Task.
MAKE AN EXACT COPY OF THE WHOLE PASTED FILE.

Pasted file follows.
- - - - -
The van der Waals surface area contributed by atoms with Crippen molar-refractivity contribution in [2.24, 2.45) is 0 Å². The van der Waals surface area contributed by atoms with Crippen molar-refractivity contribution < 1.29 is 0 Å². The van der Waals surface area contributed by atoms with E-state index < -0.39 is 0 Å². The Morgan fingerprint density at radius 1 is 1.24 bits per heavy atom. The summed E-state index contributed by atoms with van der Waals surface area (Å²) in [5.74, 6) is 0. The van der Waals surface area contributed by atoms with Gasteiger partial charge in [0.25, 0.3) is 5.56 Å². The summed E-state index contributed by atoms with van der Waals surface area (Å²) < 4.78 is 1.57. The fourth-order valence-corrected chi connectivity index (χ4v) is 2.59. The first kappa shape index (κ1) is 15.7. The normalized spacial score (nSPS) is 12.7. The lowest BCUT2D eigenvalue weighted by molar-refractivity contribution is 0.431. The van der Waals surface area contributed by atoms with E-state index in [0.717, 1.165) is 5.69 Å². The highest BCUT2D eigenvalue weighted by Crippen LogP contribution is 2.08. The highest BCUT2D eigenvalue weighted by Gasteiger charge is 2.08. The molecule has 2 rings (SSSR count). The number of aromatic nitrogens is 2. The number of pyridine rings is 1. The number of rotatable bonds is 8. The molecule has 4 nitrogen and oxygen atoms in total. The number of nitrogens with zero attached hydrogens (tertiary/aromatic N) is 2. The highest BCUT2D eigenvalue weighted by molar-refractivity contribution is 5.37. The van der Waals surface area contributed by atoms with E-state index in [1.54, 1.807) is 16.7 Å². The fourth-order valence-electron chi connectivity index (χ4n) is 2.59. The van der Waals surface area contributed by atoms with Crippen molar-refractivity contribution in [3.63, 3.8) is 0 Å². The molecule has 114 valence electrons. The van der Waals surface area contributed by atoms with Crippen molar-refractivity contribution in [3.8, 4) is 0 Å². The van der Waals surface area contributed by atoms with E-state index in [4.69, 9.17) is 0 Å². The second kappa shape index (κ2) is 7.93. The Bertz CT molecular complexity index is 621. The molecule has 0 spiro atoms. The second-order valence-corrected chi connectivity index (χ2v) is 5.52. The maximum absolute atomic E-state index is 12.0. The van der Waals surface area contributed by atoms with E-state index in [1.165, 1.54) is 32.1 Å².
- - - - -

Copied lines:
The van der Waals surface area contributed by atoms with Crippen molar-refractivity contribution in [2.24, 2.45) is 0 Å². The van der Waals surface area contributed by atoms with Crippen molar-refractivity contribution < 1.29 is 0 Å². The van der Waals surface area contributed by atoms with E-state index < -0.39 is 0 Å². The Morgan fingerprint density at radius 1 is 1.24 bits per heavy atom. The summed E-state index contributed by atoms with van der Waals surface area (Å²) in [5.74, 6) is 0. The van der Waals surface area contributed by atoms with Gasteiger partial charge in [0.25, 0.3) is 5.56 Å². The summed E-state index contributed by atoms with van der Waals surface area (Å²) < 4.78 is 1.57. The fourth-order valence-corrected chi connectivity index (χ4v) is 2.59. The first kappa shape index (κ1) is 15.7. The normalized spacial score (nSPS) is 12.7. The lowest BCUT2D eigenvalue weighted by molar-refractivity contribution is 0.431. The van der Waals surface area contributed by atoms with E-state index in [0.717, 1.165) is 5.69 Å². The highest BCUT2D eigenvalue weighted by Crippen LogP contribution is 2.08. The highest BCUT2D eigenvalue weighted by Gasteiger charge is 2.08. The molecule has 2 rings (SSSR count). The number of aromatic nitrogens is 2. The number of pyridine rings is 1. The number of rotatable bonds is 8. The molecule has 4 nitrogen and oxygen atoms in total. The number of nitrogens with zero attached hydrogens (tertiary/aromatic N) is 2. The highest BCUT2D eigenvalue weighted by molar-refractivity contribution is 5.37. The van der Waals surface area contributed by atoms with E-state index in [1.54, 1.807) is 16.7 Å². The fourth-order valence-electron chi connectivity index (χ4n) is 2.59. The van der Waals surface area contributed by atoms with Crippen molar-refractivity contribution in [3.63, 3.8) is 0 Å². The molecule has 114 valence electrons. The van der Waals surface area contributed by atoms with Crippen molar-refractivity contribution in [3.8, 4) is 0 Å². The van der Waals surface area contributed by atoms with E-state index in [4.69, 9.17) is 0 Å². The second kappa shape index (κ2) is 7.93. The Bertz CT molecular complexity index is 621. The molecule has 0 spiro atoms. The second-order valence-corrected chi connectivity index (χ2v) is 5.52. The maximum absolute atomic E-state index is 12.0. The van der Waals surface area contributed by atoms with E-state index in [1.165, 1.54) is 32.1 Å².